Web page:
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To Purify or Not to Purify: That Is the Question
Self-realisation is, arguably, the ultimate paradox. The knot of ignorance is cut, and the apparent person knows their own essential nature directly and permanently. At the same time, the ego still has many games to play (prarabdha karma) and play them it most certainly will. This is not in itself a “bad” thing. It is part of Maya’s strange, strange dream. The ego/our hang-ups/issues are now known to have no substantive reality, and therefore need not be taken overly seriously. Of course we continue to live a dharmic lifestyle, but central to that lifestyle is the knowledge of the difference between true reality and apparent reality. Therefore we live lightly: the continued purification of the mind need not be regarded as a heavy burden, an ultra-important project to sweat over night and day. Our “shadow” side may be, at one level, disturbing and painful. But shadows are by their nature insubstantial, ephemeral, deceptive in their apparent, but only apparent, ability to change our inner landscape for the worse. They are part of Maya’s shadow-boxing, a game which frequently may seem to be in very poor taste. Yet self-knowledge puts everything in perspective. One’s life automatically focuses on enjoying our own nature as ever-free awareness. Life becomes, as Swami Paramarthananda calls it, an entertainment.
It is worth remembering that this lived appreciation of the apparent “orders of reality” simultaneously delivers both the joy of freedom and the purification of the mind/ego. Self-knowledge educates the subtle body as to its own essential nature and triggers many profound psychological benefits. For instance, one can “simultaneously” experience the joy and serenity of ineffable knowledge and also inner turmoil, fear, etc. This makes a huge existential difference to the quality of our daily lives. Our automatic identification with our true nature acts as a continuous purification mechanism (as the Gita states). The post-realisation “work” can be expressed as allowing our understanding to heal and strengthen the mind. The mind assumes its rightful position in the “pecking order” and is no longer seen as the master of our internal universe. It is seen to be an object in unchanging awareness. Its claim to be the master has been refuted and will not be reinstated. And we get to laugh at it, frequently and spontaneously – and with kindness. It is part of the “entertainment.”
This purification process is not the same as the “cultivation of virtue” sadhana in the Christian or other dualistic traditions. In such traditions, the individual person or “soul” operates from a position of insecurity and danger. His or her nature is seen as fundamentally flawed, limited, damaged, with a (hidden) core of evil – the consequences of “original sin.” As a result, it is gripped in a “life-and-death” struggle for spiritual survival, with eternal consequences. It is experienced as a dualistic interior war between two opposing forces. There may well be a reduction in some vasana issues, but at the price of seemingly endless guilt and frequent (spiritual) exhaustion. It is part of Maya’s (cruel but effective) game.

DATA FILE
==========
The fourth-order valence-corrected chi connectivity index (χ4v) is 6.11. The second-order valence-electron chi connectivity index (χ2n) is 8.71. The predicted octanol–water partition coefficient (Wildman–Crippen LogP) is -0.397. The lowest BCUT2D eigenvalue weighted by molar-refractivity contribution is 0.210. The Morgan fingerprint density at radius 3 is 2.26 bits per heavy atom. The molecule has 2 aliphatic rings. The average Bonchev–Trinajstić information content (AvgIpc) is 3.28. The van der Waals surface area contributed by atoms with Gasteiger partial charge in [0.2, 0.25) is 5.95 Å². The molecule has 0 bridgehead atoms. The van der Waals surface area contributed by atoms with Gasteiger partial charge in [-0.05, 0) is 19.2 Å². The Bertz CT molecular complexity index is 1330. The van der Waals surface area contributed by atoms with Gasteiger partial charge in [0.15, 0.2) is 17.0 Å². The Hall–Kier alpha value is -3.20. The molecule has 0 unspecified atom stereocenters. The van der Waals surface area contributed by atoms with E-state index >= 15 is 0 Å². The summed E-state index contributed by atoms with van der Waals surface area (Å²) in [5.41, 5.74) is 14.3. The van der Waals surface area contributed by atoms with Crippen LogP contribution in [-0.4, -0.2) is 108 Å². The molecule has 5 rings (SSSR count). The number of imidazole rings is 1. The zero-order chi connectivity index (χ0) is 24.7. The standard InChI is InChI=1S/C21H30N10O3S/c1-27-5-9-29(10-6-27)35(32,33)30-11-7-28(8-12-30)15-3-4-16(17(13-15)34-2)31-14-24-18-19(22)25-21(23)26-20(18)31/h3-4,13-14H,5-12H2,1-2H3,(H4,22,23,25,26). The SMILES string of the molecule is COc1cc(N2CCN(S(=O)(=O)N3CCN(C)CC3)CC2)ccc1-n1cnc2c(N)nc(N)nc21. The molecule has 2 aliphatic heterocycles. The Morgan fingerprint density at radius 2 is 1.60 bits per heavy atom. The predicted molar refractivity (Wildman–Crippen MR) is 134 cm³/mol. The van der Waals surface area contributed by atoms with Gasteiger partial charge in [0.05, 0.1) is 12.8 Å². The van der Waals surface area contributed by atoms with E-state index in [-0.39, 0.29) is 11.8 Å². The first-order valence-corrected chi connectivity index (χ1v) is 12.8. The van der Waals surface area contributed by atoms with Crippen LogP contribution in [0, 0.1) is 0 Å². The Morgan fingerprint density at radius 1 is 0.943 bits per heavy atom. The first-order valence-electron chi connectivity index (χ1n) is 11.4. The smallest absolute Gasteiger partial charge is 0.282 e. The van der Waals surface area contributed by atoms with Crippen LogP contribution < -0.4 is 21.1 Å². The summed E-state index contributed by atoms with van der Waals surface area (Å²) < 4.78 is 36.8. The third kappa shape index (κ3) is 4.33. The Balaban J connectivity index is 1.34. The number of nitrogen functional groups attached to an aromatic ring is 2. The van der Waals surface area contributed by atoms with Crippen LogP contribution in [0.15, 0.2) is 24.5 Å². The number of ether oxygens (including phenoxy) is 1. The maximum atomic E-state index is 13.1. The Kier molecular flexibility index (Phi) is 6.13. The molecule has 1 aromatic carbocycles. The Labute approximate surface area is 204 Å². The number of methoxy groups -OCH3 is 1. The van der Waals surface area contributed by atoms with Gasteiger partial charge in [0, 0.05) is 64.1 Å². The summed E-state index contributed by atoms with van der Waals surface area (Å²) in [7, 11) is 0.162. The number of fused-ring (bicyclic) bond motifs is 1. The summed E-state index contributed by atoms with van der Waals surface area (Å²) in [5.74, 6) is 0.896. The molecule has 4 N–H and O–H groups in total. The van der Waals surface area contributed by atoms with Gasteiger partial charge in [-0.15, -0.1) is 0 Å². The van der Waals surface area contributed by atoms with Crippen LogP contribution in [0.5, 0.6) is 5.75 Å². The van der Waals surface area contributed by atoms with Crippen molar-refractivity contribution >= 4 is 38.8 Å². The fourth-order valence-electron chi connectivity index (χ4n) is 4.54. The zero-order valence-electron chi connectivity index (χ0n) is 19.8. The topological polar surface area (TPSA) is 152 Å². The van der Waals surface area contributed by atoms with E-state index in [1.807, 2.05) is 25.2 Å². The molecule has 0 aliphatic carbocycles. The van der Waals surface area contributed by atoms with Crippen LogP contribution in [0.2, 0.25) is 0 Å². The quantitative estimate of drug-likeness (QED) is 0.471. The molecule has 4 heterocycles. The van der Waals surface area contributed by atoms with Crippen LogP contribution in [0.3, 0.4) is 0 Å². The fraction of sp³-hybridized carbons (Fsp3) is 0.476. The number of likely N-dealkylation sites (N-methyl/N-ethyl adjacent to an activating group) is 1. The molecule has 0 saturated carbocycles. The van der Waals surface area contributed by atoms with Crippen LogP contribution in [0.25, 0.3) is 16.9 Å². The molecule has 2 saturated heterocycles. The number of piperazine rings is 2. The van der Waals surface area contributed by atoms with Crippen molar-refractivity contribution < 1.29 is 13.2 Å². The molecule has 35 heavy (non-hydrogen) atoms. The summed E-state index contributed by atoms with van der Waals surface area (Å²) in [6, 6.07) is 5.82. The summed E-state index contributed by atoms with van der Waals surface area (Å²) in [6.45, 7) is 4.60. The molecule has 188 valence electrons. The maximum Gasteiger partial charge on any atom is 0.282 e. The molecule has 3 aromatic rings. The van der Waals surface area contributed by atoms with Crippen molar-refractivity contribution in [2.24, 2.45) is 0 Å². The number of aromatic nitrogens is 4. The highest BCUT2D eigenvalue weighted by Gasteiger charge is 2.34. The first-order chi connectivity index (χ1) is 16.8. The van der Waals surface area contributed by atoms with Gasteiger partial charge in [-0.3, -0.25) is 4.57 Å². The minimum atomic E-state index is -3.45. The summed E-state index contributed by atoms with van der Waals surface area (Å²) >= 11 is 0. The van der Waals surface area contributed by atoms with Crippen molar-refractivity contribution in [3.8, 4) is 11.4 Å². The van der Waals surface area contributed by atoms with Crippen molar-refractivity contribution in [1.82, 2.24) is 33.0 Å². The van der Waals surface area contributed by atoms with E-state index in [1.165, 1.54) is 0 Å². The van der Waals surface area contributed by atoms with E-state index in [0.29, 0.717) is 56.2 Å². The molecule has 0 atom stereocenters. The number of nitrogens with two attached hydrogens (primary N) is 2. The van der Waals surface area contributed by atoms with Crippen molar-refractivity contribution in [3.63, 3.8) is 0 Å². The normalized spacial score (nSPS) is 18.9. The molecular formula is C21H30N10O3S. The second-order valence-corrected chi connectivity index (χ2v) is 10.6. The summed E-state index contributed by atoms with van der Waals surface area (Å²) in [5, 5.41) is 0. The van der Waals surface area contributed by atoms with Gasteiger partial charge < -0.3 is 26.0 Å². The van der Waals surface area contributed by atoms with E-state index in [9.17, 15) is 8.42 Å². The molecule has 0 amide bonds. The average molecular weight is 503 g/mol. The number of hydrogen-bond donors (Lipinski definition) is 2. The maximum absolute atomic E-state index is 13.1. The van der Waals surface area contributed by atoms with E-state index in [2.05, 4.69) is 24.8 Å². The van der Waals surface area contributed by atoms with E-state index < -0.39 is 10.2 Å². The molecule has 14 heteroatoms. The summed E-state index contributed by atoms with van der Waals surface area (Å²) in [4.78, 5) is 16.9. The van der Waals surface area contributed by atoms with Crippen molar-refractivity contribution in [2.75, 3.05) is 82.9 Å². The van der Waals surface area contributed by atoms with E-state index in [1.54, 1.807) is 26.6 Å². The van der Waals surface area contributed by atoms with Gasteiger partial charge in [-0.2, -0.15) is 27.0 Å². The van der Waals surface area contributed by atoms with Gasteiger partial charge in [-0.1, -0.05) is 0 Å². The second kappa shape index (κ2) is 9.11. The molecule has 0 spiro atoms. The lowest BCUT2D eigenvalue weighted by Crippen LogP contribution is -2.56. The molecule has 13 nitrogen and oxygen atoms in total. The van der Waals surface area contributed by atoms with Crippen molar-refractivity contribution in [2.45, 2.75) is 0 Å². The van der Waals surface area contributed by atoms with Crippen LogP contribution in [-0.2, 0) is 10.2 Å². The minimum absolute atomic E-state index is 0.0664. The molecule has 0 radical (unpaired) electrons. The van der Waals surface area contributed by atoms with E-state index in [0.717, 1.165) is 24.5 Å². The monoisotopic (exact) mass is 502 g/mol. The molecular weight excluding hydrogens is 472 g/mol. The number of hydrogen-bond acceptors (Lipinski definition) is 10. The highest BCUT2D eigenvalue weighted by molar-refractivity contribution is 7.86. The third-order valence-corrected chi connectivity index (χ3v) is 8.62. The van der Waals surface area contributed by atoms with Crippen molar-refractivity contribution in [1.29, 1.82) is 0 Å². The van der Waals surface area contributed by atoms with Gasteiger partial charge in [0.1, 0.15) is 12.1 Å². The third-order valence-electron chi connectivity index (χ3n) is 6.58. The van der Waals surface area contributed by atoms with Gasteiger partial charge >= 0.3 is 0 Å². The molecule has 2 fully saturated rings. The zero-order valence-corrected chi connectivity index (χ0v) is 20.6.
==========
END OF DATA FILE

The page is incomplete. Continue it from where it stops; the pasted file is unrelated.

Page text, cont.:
In contrast, the purification of the mind in Vedanta is a radically different process and, in itself, need not be stressful. It functions from a position of strength and security – the peace of self-knowledge. The vasanas are known to have no actual reality, and their “activities” are known to be like shadow-boxing. Moksa is known axiomatically to be a fact. (The only fact in fact.) There are no chronic doubts or fears that one is deluding oneself with some kind of esoteric “salvation.” Why? Because the freedom, the self-knowledge, the bliss of the knowledge of completeness are effortless and self-evident to the head and heart – and “soul.” So neither Vedanta nor the knowledge it teaches lead to neurotic guilt or any form of scrupulosity.
Sadly, this cannot be said of the Christian tradition in general – the latter has too, too often triggered relentless self-hatred and self-rejection. Even its genuine saints seem, too often, to have experienced their apparent humanity as a curse. Even the Christian mystical tradition (which, arguably, is the best thing the West has produced) has been, and is, burdened with a (subtle) dualistic sense of separation and the consequences flowing from that. In Vedanta, “the good, the bad and the ugly” are known axiomatically and existentially to never touch our true nature as sat chit ananda, and to be transient forms of the self. Therefore if we, so to speak, “bring” our less-than-delightful qualities into the light of self-knowledge, or see/understand them in that light, they resolve, dissolve and gradually “evaporate.” The “blood, sweat and tears” of dualistic traditions are seen to be part of Maya’s (apparently) sadistic game when they are understood to be mental constructs subsequent to moksa.
Vive la différence.